The ability to create ‘scenes’, or think about interactions in concert with one another (think of the If This Then That (IFTTT)) has created a crucial shift in how we, as product builders, understand and respond to users’ behaviours in the smart home environment. When we start to imagine what a user might do before, or after, using our products, or what they might happen in tandem with using our product, it is a step towards being able to consider the experience of your user in a more holistic sense. This ultimately paves the way for a more inclusive environment for people. 

If we can begin to do this properly, we can not only design for existing needs but we’ll also be able to anticipate needs that will happen in the future. IFTTT allows users granular control over how their devices work together. The next, and more interesting step in this journey is relieving people of that control—perhaps not entirely—and figuring out what that “concert” should look like for everyone. For products outside of the smart home space this is just as important; products that enable inclusive environments are ones that fit smoothly into the lives of any user.

3. Provide a variety of entry points

When we think about how we use our smart home products, there are a variety of different interactions that are available. Whether our preference is to speak to our lights through our assistants, communicate with them via an app, or even in some cases, simply provide a glance, today’s smart home products provide a variety of entry points. This results in an experience that is much more usable by a higher number of people.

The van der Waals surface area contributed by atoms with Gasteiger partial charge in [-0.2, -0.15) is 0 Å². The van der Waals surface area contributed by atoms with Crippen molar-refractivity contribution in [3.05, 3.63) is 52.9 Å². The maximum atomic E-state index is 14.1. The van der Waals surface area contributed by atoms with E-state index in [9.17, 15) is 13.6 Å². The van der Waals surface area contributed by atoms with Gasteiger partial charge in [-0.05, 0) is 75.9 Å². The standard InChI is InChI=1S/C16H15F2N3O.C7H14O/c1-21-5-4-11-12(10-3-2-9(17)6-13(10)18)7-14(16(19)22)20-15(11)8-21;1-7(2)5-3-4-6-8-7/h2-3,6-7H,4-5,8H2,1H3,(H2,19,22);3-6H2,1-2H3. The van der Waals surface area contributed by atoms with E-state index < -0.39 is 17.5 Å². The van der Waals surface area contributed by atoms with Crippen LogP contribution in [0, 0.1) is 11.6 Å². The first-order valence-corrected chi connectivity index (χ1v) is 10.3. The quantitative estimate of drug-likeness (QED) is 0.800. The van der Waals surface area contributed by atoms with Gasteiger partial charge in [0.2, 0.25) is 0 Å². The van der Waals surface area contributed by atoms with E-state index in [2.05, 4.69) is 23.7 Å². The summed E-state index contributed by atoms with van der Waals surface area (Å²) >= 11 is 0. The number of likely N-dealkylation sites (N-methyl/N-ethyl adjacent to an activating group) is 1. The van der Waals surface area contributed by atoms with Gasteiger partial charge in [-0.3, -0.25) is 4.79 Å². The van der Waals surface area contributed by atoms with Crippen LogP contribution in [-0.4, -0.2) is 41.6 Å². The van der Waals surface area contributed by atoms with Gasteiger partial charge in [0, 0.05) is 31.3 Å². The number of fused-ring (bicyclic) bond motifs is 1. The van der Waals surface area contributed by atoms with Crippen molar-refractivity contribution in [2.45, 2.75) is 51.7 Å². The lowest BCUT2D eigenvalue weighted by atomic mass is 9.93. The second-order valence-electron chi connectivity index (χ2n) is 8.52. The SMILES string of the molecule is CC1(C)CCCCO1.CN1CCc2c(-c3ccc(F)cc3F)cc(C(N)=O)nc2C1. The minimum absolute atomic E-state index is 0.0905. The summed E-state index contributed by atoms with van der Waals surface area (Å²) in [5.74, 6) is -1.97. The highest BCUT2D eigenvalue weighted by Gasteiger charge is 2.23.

For example, something seemingly like turning a light on via a switch alone is actually inaccessible to many. Switches on walls are too high up the wall for people in wheelchairs to reach, and construction companies or electricians are often unappreciative of the fact that not all people who need to access switches are of a certain height. This is an entirely avoidable obstacle, as proven by offering a multitude of entry points to people. Google’s Nest Home Hub Max provides voice, touch, and optical input as ways to access the product. If you want your product to reach the highest number of users, you need to consider how different users will access it in unique ways.

4. Create an age-defying experience

Smart home products are unique in that they are accessible by people across generations, with varying levels of technical literacy. Conversational interfaces have been wildly popular with the elderly—particularly because it enables them to age in place. Being able to control one’s home despite mobility issues has empowered an aging population to more seamlessly take care of their environments—and by extension, themselves. As a result they have the ability to stay at home longer.